Gerard Emmanuel Kamdem Kamga

               21 July 2017



Looking at poverty and despair as parts of  the drivers of radicalisation.

The phenomenon of terrorism  can  sometimes be compared to a living organism, always changing, becoming more and more complex.  Questions have been raised as to know why and what exactly motivate people to succumb to the temptation of being radicalised and becoming perpetrators of terrorist activities. It is therefore important to pay close attention to the drivers of radicalisation. This Perspective focuses essentially on the  phenomenon of refugees to Europe who, left with no choice are becoming more and more vulnerable to the discourse of radicalisation. Refugees left their countries for the quest of a better life elsewhere. If their social and economic conditions are not improved, there are chances they might become easy prey for radicalisation. In this precise context, poverty and despair become the main drivers of radicalisation. This are not mere speculations. In 2002 Colin Powell the former Secretary of State of the United States emphasised the relations between  the root cause of terrorism  and situations of poverty, ignorance and  hopeless people.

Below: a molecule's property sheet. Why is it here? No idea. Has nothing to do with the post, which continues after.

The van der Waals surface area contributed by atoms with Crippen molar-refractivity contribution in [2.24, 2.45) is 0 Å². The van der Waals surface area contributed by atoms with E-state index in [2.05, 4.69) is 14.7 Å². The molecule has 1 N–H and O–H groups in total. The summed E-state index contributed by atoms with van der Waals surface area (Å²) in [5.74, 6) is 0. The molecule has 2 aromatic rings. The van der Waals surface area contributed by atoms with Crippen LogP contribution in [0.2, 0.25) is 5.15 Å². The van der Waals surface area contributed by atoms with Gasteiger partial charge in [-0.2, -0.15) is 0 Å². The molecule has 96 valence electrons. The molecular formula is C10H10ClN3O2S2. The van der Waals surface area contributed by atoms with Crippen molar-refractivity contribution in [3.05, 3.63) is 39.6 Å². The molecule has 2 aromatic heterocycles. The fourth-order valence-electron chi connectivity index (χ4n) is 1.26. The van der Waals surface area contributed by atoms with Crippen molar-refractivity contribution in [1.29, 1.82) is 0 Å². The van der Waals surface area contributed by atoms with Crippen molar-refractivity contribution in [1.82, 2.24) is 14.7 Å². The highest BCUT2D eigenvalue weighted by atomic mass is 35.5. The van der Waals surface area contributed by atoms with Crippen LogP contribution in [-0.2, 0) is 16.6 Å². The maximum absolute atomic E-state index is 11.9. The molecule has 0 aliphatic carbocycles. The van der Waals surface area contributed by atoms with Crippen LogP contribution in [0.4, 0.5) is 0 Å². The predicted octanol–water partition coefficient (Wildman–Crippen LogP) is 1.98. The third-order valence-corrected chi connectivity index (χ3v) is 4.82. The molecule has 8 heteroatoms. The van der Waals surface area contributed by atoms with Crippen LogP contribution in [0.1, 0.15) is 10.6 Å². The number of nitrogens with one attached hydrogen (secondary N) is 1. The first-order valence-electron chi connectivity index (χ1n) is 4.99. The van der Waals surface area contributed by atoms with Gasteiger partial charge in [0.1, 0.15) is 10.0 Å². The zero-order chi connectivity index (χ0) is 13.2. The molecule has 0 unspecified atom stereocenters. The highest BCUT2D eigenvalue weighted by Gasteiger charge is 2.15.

With the rising issue of refugees in Europe who are left to themselves, the crisis of security may not be resolved soon. Gianni Tonelli, Secretary of the Italy's Independent Police Union recently observed that unemployed migrants are easily subject to radicalisation by extremism groups. According to him, the easy prey for Islamic radicalism are desperate men. Analysing the security situation from an Italian perspective, he draws a clear distinction between people who have succeeded and those who are yet to find their way. As he argues, the Islamic man who has arrived in Italy, who has been integrated, and has a job and has succeeded in guaranteeing a future for his children, is not easily influenced by Islamic radicalism. A contrario, the desperate man is willing to do all he can to redeem himself. For these men to be sacrificed for the 'Holy War' means social redemption and being respected.

It should be noted this crucial  assessment does not apply only to the Islamist context but can well find it way in any culture. Unemployment, illiteracy, injustice, discrimination, corruption are not foreign to the success of radicalisation of youth within the African context. Experiences showed that many Boko Haram members currently operating in western and central  African regions are young and prior to their enrolment, were illiterate, jobless and abandoned to themselves. Similar observation is applicable to Al Shahab members based in Eastern African region or to  those of Al Qaeda operating in Mali. The link between the lack of services delivery by states in Africa and some part of the world, a lack of responsible leadership and a poor governance system remain the fuel that sustain extremist organisations in their targeting of this forgotten portion of the population.

in 2007 Desmond Tutu the anti-apartheid icon observed that, you can never win a war against terror as long as there are conditions in the world that make people desperate.

Gerard Emmanuel Kamdem Kamga, LLD, Executive Director, GECI